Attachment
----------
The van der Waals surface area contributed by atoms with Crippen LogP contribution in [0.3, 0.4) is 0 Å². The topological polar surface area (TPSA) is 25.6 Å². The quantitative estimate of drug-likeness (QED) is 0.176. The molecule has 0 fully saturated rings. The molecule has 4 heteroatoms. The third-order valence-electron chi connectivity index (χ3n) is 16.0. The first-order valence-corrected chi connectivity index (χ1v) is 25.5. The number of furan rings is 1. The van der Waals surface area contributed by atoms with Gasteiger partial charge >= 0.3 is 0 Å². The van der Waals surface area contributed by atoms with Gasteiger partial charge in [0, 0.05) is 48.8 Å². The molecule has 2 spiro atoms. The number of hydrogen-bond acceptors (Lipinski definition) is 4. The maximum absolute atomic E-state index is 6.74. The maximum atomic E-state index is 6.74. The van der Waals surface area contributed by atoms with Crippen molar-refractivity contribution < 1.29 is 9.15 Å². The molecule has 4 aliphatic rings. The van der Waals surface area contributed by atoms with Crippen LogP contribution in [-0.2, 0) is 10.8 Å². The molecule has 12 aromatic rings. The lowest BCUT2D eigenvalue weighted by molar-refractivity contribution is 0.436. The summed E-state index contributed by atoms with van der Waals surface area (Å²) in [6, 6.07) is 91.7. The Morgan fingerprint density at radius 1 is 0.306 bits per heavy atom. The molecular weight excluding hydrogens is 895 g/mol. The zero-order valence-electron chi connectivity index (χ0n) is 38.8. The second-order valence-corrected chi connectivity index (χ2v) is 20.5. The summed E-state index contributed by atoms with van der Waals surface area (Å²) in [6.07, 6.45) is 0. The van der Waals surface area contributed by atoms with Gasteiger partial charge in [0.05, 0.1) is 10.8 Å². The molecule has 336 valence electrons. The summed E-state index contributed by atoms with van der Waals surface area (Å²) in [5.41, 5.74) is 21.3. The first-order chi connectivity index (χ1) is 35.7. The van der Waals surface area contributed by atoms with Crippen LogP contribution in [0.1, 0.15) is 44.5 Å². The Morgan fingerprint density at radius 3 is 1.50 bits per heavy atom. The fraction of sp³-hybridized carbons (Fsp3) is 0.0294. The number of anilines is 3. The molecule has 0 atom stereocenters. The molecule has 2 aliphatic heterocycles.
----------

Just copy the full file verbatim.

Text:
The van der Waals surface area contributed by atoms with Crippen LogP contribution in [0.3, 0.4) is 0 Å². The topological polar surface area (TPSA) is 25.6 Å². The quantitative estimate of drug-likeness (QED) is 0.176. The molecule has 0 fully saturated rings. The molecule has 4 heteroatoms. The third-order valence-electron chi connectivity index (χ3n) is 16.0. The first-order valence-corrected chi connectivity index (χ1v) is 25.5. The number of furan rings is 1. The van der Waals surface area contributed by atoms with Gasteiger partial charge >= 0.3 is 0 Å². The van der Waals surface area contributed by atoms with Gasteiger partial charge in [0, 0.05) is 48.8 Å². The molecule has 2 spiro atoms. The number of hydrogen-bond acceptors (Lipinski definition) is 4. The maximum absolute atomic E-state index is 6.74. The maximum atomic E-state index is 6.74. The van der Waals surface area contributed by atoms with Crippen molar-refractivity contribution < 1.29 is 9.15 Å². The molecule has 4 aliphatic rings. The van der Waals surface area contributed by atoms with Crippen LogP contribution in [-0.2, 0) is 10.8 Å². The molecule has 12 aromatic rings. The lowest BCUT2D eigenvalue weighted by molar-refractivity contribution is 0.436. The summed E-state index contributed by atoms with van der Waals surface area (Å²) in [6, 6.07) is 91.7. The Morgan fingerprint density at radius 1 is 0.306 bits per heavy atom. The molecular weight excluding hydrogens is 895 g/mol. The zero-order valence-electron chi connectivity index (χ0n) is 38.8. The second-order valence-corrected chi connectivity index (χ2v) is 20.5. The summed E-state index contributed by atoms with van der Waals surface area (Å²) in [6.07, 6.45) is 0. The van der Waals surface area contributed by atoms with Gasteiger partial charge in [0.05, 0.1) is 10.8 Å². The molecule has 336 valence electrons. The summed E-state index contributed by atoms with van der Waals surface area (Å²) in [5.41, 5.74) is 21.3. The first-order chi connectivity index (χ1) is 35.7. The van der Waals surface area contributed by atoms with Crippen LogP contribution in [0.1, 0.15) is 44.5 Å². The Morgan fingerprint density at radius 3 is 1.50 bits per heavy atom. The fraction of sp³-hybridized carbons (Fsp3) is 0.0294. The number of anilines is 3. The molecule has 0 atom stereocenters. The molecule has 2 aliphatic heterocycles.